In 2010, sugar sweetened beverages were estimated to cause 12% of all diabetes, cardiovascular disease and obesity-related cancer deaths in Mexico, according to Dariush Mozaffarian, the dean of the Friedman School of Nutrition Science and Policy at Tufts University. He says that the epidemic of these lifestyle-related diseases and the coronavirus pandemic are “harmfully synergistic.”
Mozaffarian says Oaxaca’s ban is a watershed event in food policy, likening it to the Food and Drug Administration’s ban on trans fats in 2015.
“In Mexico and the United Kingdom, we are seeing people at the highest levels talking about the incredible links between lifestyle-related diseases and worse outcomes with COVID-19,” he says.
Still, he is pessimistic about the United States following suit.
“In our country, there is all this focus on hand-washing and mask-wearing, but where is the focus on improving metabolic health? It should be the third leg of the stool,” he says. “We spend $11,000 per person on health care — public, private and out of pocket — if we could leverage some of those dollars for food it would be highly cost-effective.”
In recent years, Latin American countries have been in the vanguard of efforts to tax or regulate sugary beverages and junk foods. In Chile, the Senate passed strict food labeling laws. Mexico imposed a tax on sugary drinks and junk food, and Brazil opted for voluntary measures, such as rewriting its dietary guidelines with clear and forceful language about proper diet, that have proved effective. Barry Popkin, an obesity researcher at the School of Public Health at the University of North Carolina at Chapel Hill, says Colombia and Brazil are pushing to pass laws requiring food warning labeling.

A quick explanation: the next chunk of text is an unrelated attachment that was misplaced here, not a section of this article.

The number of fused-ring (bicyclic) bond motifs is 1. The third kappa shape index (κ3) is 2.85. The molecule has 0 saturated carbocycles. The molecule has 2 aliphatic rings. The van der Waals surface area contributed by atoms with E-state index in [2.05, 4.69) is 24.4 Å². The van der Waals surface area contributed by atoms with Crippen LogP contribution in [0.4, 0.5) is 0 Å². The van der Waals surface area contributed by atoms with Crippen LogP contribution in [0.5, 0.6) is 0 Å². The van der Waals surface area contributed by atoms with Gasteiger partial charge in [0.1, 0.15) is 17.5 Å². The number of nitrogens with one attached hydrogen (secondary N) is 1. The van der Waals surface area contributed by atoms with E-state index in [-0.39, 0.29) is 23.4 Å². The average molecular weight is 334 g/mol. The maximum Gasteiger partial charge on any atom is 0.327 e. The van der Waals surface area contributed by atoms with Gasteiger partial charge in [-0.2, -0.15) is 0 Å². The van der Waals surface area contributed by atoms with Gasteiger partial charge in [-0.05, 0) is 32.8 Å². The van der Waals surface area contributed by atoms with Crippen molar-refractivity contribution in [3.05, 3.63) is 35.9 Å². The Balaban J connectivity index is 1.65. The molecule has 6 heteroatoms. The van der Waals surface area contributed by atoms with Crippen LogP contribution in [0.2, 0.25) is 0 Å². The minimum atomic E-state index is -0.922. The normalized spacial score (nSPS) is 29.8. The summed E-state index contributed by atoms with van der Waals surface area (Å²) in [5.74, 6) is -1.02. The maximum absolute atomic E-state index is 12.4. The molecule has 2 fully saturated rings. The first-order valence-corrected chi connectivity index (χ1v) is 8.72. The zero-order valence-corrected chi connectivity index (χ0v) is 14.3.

Popkin, who has researched the rise of ultra-processed food across the low- and middle-income world, says the pandemic has exacerbated the obesity epidemic.
“COVID is accelerating it. We’re seeing new lines of junk food introduced, see companies giving out free junk food and calling it disaster relief,” he says. “It’s very stressful, so you go for comfort foods and tasty things. And we expect the recession will take hold and we’re going to hit a food-insecure world where people are buying this food because it’s cheap.”
Popkin says working from home, limiting social visits and a reduction in everyday activities have made it difficult to achieve or sustain a healthy weight for people around the world. And visiting the grocery store less often has put a premium on highly processed junk foods and sugary beverages that are less expensive and more shelf-stable.
“In most of the places I’m looking at in Latin America, Asia and Africa, purchases of junk food and all shelf-stable and sugary beverages have increased,” Popkin says.
Simon Barquera, the director of the nutrition research center at the National Institute of Public Health in Cuernavaca, says the new laws in Oaxaca and Tabasco took the junk food industry by surprise.
“They have been preparing for the labeling change in October,” he says. “This is a case where civil society organizations and academia have joined, using social media, to show how this must be taken seriously. In more-developed countries, they have the same kinds of packaging and misleading labels, but consumers are more informed; they have other ways to protect themselves.”